Coke, Pepsi changing ingredients to avoid cancer warnings on products

Coca-cola and Pepsi are being forced to alter the way they make the caramel colouring that is added to their soft drinks in the US.

A new Californian law has changed the way drinks containing specified levels of carcinogens are labelled, meaning the drinks would have to carry cancer warning labels.

The beverage companies say they will continue to use caramel colouring but will make changes to the way it is manufactured too make it safer.

Coca-Cola representative, Diana Garza-Ciarlante, said the company has told the suppliers of the caramel to modify their manufacturing processes to reduce the levels of the chemical 4-methylimidazole in the products.

Trace amounts of 4-methylimidazole are present in many foods, and many experts are concerned about the levels people are unwittingly consuming.

For the cancer side-effects to happen, a consumer would have to consume about 1000 cans per day.

"While we believe that there is no public health risk that justifies any such change, we did ask our caramel suppliers to take this step so that our products would not be subject to the requirement of a scientifically unfounded warning,” Garza-Giarlante said in a statement.

The US Food and Drug Administration (FDA) is currently examining a petition filed by the Center for Science in the Public Interest, a consumer advocacy group in the US, filed a petition to ban the use of ammonia-sulfite caramel colouring.

Despite California’s decision to closely regulate the chemical, down in Australia authorities are less concerned.

"Colours are only permitted to be used if they have been assessed as safe for the intended use by FSANZ, including allowing for high consumers," a Food Standards Australia New Zealand (FSANZ) told Food Magazine.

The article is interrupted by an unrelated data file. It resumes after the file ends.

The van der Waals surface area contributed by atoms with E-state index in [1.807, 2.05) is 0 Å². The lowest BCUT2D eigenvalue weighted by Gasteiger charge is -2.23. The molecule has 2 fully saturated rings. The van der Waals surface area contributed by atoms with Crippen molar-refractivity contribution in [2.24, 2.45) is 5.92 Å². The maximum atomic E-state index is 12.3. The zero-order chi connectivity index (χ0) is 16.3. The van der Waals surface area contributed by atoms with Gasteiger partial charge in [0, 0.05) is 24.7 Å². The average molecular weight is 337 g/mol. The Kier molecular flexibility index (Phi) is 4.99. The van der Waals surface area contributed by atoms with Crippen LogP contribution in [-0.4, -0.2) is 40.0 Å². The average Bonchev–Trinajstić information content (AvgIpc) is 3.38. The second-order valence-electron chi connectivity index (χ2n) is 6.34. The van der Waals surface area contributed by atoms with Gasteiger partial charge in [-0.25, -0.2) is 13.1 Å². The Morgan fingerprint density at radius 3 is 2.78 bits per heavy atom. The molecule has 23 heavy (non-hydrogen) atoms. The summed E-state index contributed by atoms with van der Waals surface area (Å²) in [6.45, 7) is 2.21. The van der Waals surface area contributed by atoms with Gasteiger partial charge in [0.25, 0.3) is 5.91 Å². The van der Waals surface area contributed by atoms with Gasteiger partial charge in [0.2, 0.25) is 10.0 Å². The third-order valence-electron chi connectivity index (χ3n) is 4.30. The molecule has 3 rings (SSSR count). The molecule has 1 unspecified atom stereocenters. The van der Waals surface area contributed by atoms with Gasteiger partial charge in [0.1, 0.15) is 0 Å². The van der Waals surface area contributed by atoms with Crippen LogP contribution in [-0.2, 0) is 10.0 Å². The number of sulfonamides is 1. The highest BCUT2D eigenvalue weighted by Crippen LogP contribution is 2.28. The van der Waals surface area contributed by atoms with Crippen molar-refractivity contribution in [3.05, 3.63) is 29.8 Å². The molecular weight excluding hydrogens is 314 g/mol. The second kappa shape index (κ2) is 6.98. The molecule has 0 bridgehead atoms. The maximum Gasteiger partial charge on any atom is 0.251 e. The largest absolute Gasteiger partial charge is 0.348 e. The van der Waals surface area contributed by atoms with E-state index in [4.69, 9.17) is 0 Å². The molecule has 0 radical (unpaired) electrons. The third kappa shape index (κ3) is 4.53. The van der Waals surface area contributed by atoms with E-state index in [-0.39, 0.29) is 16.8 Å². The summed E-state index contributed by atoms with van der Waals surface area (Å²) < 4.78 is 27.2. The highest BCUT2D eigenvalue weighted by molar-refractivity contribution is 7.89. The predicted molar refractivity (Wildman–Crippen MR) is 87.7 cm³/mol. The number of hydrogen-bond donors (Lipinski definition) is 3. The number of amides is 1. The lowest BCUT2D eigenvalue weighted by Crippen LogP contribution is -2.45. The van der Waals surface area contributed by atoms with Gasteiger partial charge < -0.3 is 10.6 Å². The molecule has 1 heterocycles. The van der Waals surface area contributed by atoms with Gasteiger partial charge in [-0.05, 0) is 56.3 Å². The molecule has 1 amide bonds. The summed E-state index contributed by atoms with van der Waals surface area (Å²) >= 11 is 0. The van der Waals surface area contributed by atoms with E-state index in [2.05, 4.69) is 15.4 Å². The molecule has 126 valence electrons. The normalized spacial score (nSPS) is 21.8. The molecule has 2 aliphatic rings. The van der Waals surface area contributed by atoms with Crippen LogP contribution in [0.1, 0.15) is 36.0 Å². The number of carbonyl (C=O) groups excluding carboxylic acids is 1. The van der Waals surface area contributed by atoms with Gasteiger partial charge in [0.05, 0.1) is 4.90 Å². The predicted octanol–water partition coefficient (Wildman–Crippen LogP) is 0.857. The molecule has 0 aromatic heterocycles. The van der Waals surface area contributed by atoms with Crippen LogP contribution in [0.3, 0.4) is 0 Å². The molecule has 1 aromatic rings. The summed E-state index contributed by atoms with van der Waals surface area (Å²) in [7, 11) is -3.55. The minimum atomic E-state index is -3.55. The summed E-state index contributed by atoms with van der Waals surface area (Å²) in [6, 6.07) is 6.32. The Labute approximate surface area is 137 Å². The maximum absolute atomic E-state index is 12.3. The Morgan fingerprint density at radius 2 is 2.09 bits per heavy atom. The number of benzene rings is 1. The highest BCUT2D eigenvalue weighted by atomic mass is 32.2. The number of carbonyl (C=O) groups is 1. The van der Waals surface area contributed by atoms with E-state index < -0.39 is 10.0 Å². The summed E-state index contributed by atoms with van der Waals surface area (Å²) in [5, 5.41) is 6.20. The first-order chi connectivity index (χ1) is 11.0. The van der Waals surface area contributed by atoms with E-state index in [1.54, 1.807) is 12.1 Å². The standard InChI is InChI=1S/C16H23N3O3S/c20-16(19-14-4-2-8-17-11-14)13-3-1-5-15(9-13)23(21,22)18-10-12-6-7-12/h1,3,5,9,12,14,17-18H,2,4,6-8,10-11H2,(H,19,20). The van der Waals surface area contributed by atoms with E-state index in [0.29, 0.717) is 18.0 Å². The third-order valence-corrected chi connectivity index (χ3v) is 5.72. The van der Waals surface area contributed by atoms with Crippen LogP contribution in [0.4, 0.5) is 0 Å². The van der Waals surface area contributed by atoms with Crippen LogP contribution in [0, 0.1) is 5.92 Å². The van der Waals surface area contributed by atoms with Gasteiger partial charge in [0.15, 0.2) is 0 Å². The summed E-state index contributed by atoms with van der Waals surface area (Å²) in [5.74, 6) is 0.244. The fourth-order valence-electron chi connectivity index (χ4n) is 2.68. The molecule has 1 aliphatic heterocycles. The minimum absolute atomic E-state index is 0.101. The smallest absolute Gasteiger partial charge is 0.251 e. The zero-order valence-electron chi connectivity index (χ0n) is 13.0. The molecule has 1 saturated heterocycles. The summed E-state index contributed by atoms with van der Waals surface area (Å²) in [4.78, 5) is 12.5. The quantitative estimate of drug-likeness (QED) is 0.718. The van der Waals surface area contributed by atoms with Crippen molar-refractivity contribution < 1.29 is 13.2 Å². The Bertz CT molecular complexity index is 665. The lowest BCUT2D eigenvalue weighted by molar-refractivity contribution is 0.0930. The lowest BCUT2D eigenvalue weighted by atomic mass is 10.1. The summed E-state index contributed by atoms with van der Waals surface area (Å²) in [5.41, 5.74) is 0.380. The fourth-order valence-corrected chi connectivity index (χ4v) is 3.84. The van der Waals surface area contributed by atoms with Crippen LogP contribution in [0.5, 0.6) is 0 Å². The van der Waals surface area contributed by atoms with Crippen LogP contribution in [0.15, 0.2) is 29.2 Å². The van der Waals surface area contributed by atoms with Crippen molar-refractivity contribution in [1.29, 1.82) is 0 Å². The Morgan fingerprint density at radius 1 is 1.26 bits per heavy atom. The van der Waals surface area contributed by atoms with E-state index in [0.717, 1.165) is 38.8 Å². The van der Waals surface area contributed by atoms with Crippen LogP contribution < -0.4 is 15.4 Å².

"Four different caramel colourings are permitted by FSANZ in many processed foods.

"The caramel in question is generally known as Caramel IV – in the Code this additive has to be declared in the ingredient list as Colour (Caramel IV) or Colour (150d) so that consumers can use this information when choosing food products.

"If new credible scientific information is available for this colouring (or any other permitted additive) FSANZ would review its safety assessment."

Aside from the fact that a person would have to consume 1000 cans per day to reach dangerous levels of the chemical, there is also concern that the only scientific research has been conducted on one group of mice.

Coca-cola Australia has confirmed it will not be changing its recipe without further scientific research.

"The science does not support California’s position, which applies only to that one state within the United States. There is no public health risk in California or anywhere else," a spokesperson said.

"All of our products are safe and comply with regulations in every country where we operate. Regulators throughout the world, including Food Standards Australia New Zealand (FSANZ), have approved the use of the caramel found in our products."

Do you think 4-methylimidazole should be banned completely in Australia?